Air Canada Consolidates Regional Airlines

Air Canada today announced it will proceed immediately with the consolidation of its regional airline subsidiaries, Air Nova, Air Ontario and AirBC. Joseph Randell, President and CEO of Air Nova and Interim President of Air Ontario and AirBC, has been appointed President of the consolidated airline.

“Consolidation is clearly the best strategy for the future of Air Canada`s regional airlines and good news for communities across Canada,” said Robert A. Milton, President and Chief Executive Officer. “This decision is consistent with our focus on increasing shareholder value and with the current restructuring of the Canadian airline industry, the timing is right to proceed now. With over 20 years of airline industry experience including recent regional airline restructuring, Joe Randell is the ideal candidate to assume leadership of the new airline. Since he launched Air Nova in 1986, Joe has led the carrier through consistently profitable growth while establishing a strong market leadership position in the Atlantic region.”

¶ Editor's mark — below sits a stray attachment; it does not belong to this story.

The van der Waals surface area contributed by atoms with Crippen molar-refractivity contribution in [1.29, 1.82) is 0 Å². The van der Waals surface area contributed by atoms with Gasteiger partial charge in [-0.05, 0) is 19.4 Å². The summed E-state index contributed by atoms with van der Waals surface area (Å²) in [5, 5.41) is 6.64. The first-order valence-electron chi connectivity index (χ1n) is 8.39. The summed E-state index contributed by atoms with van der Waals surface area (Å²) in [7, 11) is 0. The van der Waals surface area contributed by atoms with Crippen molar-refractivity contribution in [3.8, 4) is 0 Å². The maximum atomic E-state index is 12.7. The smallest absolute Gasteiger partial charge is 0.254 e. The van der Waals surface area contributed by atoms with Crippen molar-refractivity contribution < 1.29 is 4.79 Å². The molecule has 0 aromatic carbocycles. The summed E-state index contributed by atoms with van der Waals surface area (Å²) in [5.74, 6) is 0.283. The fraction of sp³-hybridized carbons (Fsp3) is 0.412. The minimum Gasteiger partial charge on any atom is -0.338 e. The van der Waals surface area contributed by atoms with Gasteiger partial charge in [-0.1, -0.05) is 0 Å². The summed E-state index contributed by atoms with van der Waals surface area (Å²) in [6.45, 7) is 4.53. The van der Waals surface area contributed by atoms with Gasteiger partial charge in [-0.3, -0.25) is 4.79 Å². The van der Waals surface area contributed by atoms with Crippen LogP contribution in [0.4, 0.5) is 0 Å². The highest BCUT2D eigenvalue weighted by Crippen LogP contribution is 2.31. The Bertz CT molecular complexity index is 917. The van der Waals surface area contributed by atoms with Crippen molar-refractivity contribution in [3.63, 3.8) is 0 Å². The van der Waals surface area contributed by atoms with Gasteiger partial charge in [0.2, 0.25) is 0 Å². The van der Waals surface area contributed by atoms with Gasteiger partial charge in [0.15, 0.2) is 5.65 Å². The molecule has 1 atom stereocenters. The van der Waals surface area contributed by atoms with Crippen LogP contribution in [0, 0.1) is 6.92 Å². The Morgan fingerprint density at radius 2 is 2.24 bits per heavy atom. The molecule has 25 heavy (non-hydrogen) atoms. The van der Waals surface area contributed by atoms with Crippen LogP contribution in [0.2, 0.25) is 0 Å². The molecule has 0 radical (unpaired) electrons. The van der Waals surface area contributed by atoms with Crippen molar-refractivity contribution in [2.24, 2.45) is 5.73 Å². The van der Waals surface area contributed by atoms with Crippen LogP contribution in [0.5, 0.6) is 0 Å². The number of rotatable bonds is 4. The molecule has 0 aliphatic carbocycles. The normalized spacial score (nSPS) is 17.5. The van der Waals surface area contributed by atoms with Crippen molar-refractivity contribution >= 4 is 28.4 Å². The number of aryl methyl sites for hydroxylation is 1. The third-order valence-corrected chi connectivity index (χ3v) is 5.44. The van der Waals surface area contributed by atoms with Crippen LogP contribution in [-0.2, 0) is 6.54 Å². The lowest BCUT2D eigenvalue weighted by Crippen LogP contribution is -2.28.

“We are excited by the opportunities to better serve regional markets through consolidation,” said Joe Randell, President of Air Canada`s Regional Airlines. “Consolidation will provide increased operational flexibility to better respond to the needs of our communities. Scheduling and operational improvements, as well as growth opportunities, will directly benefit customers, communities and employees.”

Air Nova and Air Alliance*, Air Canada`s regional airlines serving Atlantic Canada and Quebec, were consolidated in March 1999. Given the benefits of this consolidation, a review of the additional opportunities to be derived from a further consolidation with Air Ontario and AirBC was subsequently conducted.

Should the sale of Canadian Regional Airlines not be successful pursuant to the undertakings given by the Competition Bureau, Canadian Regional Airlines will be integrated into the consolidated regional airline pending a successful financial restructuring of Canadian Airlines.